330.The provisions in section 57 referred to above do not apply where the Financial Services Authority (FSA), which is responsible for the regulation of insurers, and in respect of whom section 58 makes similar provision, is the relevant regulator. However, subsection (5), which provides that a breach of the prohibition does not make a person guilty of an offence and does not give rise to a right of action for breach of statutory duty, and subsection (6), which provides that a contract to make or pay for a referral or arrangement in breach of the prohibition is unenforceable, apply to all regulated persons.

Section 58: Regulation by FSA

331.Section 58 enables the Treasury to make regulations which will enable the Financial Services Authority to monitor and enforce the prohibition on payment and receipt of referral fees in respect of those it regulates. As section 57 allows regulators to use existing powers to enforce the prohibition, so section 58 allows the Treasury to make regulations enabling the FSA to use existing provisions in the Financial Services and Markets Act 2000(14) for the same purpose. In addition, the regulations may make provisions similar to those under section 57 which require regulated persons to show that a particular payment is not a referral fee and to specify maximum amounts that can be paid for certain services, above which a regulated person will be required to show that the payment is not, or does not include, the payment of a referral fee.

Section 59: Regulators and regulated persons

332.Section 59 lists both the “regulators” who are required to monitor and enforce the prohibition on the payment and receipt of referral fees in respect of personal injury claims (namely the FSA, the Claims Management Regulator (CMR), the General Council of the Bar and the Law Society or any other regulatory body specified in regulations by the Lord Chancellor) and the “regulated persons” who are subject to the prohibition (namely CMCs, barristers and solicitors, and insurers (see the note to section 58 above) and any person specified by the Lord Chancellor).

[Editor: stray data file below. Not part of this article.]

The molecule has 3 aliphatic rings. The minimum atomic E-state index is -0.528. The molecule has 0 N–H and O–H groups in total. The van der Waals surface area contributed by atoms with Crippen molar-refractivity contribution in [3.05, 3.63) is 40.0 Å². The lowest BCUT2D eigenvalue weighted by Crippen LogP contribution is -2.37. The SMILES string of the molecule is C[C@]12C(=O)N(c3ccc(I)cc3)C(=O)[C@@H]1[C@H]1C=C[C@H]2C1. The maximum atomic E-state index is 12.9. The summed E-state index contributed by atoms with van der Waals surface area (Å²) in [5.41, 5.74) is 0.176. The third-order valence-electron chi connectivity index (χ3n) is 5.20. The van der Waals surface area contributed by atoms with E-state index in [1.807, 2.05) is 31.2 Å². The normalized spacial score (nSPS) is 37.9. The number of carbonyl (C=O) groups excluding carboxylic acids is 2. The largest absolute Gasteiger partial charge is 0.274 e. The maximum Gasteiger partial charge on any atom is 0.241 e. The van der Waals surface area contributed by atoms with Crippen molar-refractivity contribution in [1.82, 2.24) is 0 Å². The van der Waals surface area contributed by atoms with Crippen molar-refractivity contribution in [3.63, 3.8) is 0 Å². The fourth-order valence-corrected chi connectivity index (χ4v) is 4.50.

333.In addition, in respect of any other type of claim or the provision of legal services to which the prohibition might be extended by regulations under section 56(4)(c), section 59, at subsection (2), lists those regulators who could be required to monitor and enforce the prohibition. Again the relevant regulators include both the FSA and the CMR, but subsection (2) also recognises that, in extending the prohibition, other providers of legal services, who are required to be regulated by other regulatory bodies, may be brought within the prohibition. The subsection has been drafted to ensure that all potential regulated persons and regulators, who are, in fact, identified in Part 3 of the Legal Services Act 2007(15), can be made subject to the provisions in sections 56 and 57 should the need arise. Further, subsection (2) ensures that Alternative Business Structures (see Part 5 of that Act) can also be specified, by the Lord Chancellor, as regulated persons and be made subject to the prohibition as and when it becomes necessary to do so.

Section 60: Referral fees: regulations

334.Section 60 provides that any regulations made under sections 56 to 59 will be made by statutory instrument, subject to the affirmative procedure.

14

2000 c.8Back [1]

15

2007 c.29Back [2]